ALLERGY, RESPIRATORY
Molecule in Skin May Link Eczema and Asthma
Air Pollution May Raise Blood Pressure
New Spray Could Benefit Cystic Fibrosis Patients
ALTERNATIVE MEDICINE
Meditation, Yoga Might Switch Off Stress Genes
Bitter Melon Extract May Slow, Stop Breast Cancer
Acupuncture Eases Side Effects of Head, Neck Cancer Treatments
ANIMAL CARE
'Comfort Dogs' Come to Emotional Rescue
Animals Respond to Acupuncture's Healing Touch
Rest Easy. When It Comes to Swine Flu, Your Pet Is Safe
BONES & JOINTS
Chronic Low Back Pain Is on the Rise
Healthy adults have potential autoimmune disease-causing cells
Pain More a Cause of Arthritis Than a Symptom
CANCER
Smoking Ups Risk of Second Breast Cancer
Supplement Hampers Thyroid Cancer Treatment
Wristbands May Lessen Nausea After Radiation
CAREGIVING
Tainted China Formula Caused High Rate of Kidney Stones in Kids
Study Casts Doubt on Influential Hospital Safety Survey
Mild Flu Season Coming to a Close
CIRCULATORY SYSTEM
Obesity Linked to Heart Failure Risk
Common Antioxidant Might Slow Parkinson's
High Blood Fat Levels Common in Americans
COSMETIC
What to Do If You Have Unsightly Veins
Study Evaluates Laser Therapies for Hair Removal
The Acne Drug Accutane More Than Doubles Depression Risk
DENTAL, ORAL
Acupuncture May Ease Anxiety Over Dental Work
Dental Implants Need More Work Than Root Canals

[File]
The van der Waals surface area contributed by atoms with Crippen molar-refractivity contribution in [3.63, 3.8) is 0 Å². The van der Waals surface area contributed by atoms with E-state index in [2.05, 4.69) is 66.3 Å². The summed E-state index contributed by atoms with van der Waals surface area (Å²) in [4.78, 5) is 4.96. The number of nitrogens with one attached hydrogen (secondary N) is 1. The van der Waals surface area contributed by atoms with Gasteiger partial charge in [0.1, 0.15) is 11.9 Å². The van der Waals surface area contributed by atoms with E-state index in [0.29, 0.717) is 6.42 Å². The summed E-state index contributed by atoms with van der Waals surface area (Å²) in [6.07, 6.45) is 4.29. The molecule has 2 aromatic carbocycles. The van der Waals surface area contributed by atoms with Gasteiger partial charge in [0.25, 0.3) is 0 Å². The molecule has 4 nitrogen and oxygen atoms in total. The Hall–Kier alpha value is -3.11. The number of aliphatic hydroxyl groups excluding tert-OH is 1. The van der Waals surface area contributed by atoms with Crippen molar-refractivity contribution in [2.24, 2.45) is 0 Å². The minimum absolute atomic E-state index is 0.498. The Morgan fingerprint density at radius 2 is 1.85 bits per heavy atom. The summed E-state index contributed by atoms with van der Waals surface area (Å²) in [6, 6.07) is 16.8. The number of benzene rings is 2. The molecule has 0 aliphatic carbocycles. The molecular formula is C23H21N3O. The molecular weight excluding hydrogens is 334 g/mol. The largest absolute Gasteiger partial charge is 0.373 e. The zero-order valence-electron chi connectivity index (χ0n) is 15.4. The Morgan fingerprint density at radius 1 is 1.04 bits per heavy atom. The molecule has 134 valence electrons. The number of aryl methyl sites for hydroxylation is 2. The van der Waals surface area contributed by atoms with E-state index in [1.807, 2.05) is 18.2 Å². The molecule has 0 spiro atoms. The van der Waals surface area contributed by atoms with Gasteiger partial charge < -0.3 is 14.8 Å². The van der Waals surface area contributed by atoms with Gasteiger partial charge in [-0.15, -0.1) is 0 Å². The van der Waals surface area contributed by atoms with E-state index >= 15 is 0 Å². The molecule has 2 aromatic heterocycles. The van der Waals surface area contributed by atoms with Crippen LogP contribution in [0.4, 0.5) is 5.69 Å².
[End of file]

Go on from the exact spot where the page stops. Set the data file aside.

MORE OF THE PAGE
Hormones May Be to Blame for Women's Cavity Rates
DIABETES
Patients' Photos Help Boost Radiologists' Accuracy
Vitamin K Slows Insulin Resistance in Older Men
Brown Rice Bests White for Diabetes Prevention
DIET, NUTRITION
Natural Oils Help Lower Body Fat For Some
Caffeine May Offer Some Skin Cancer Protection
Red Meat No No No But Oily Fish Yes Yes Yes
DISABILITIES
Could Your Cell Phone Help Shield You From Alzheimer's?
Review Finds Marijuana May Help MS Patients
ENVIRONMENTAL HEALTH
Heavy Traffic Can Be Heartbreaking
Ozone-Depleting Inhalers Being Phased Out
Prenatal Exposure to Traffic Pollution May Lead to Asthma
EYE CARE, VISION
'Blind' Man Navigates Obstacle Course Without Error
Eye Disease, Cognitive Decline Linked in Study
Glaucoma Treatment Can Prevent Blindness
FITNESS
Being Active an Hour a Day Puts Brakes on Weight Gain
Simple Steps Get Walkers Moving
Exercise Keeps the Brain Young
GASTROINTESTINAL PROBLEMS
New Guidelines Issued for Management of IBS
Gum Chewing May Speed Colon Surgery Recovery
HRT Use Raises Risk of Stomach Trouble
GENERAL HEALTH
'Cell Phone Elbow' -- A New Ill for the Wired Age
FDA Bans Unapproved Prescription Cough, Cold and Allergy Meds
Parents Influence Sex Decisions, Hispanic Teens Say
HEAD & NECK
Many Children Will Outgrow Headaches
Ski Helmets Encouraged for All
Zen May Thicken Brain, Thwart Pain
HEALTH & TECHNOLOGY
Using Light Therapy to Silence Harmful Brain Activity
Save Your Aging Brain, Try Surfing The Web
'Comfort Dogs' Come to Emotional Rescue
HEARING
Summer Sounds Can Lead to Hearing Loss
Noise Hurts Men's Hearing More, Study Shows
HEART & CARDIOVASCULAR
Man's Best Friend Helps Mend Broken Hearts
Coffee Is Generally Heart-Friendly
Years of Heavy Smoking Raises Heart Risks
INFECTIOUS DISEASE
Older Adults May Have Some Immunity to Swine Flu
Dry Weather Boosts Odds of Flu Outbreaks
Swine Flu Is Now a Pandemic Says W.H.O.
INFERTILITY
Obesity May Affect Fertility in Young Womene
KID'S HEALTH
Music of Mozart Soothes the Preemie Baby
Fussy Babys Could Be Out Of Your Control
Time to Remind Teens About Sun Protection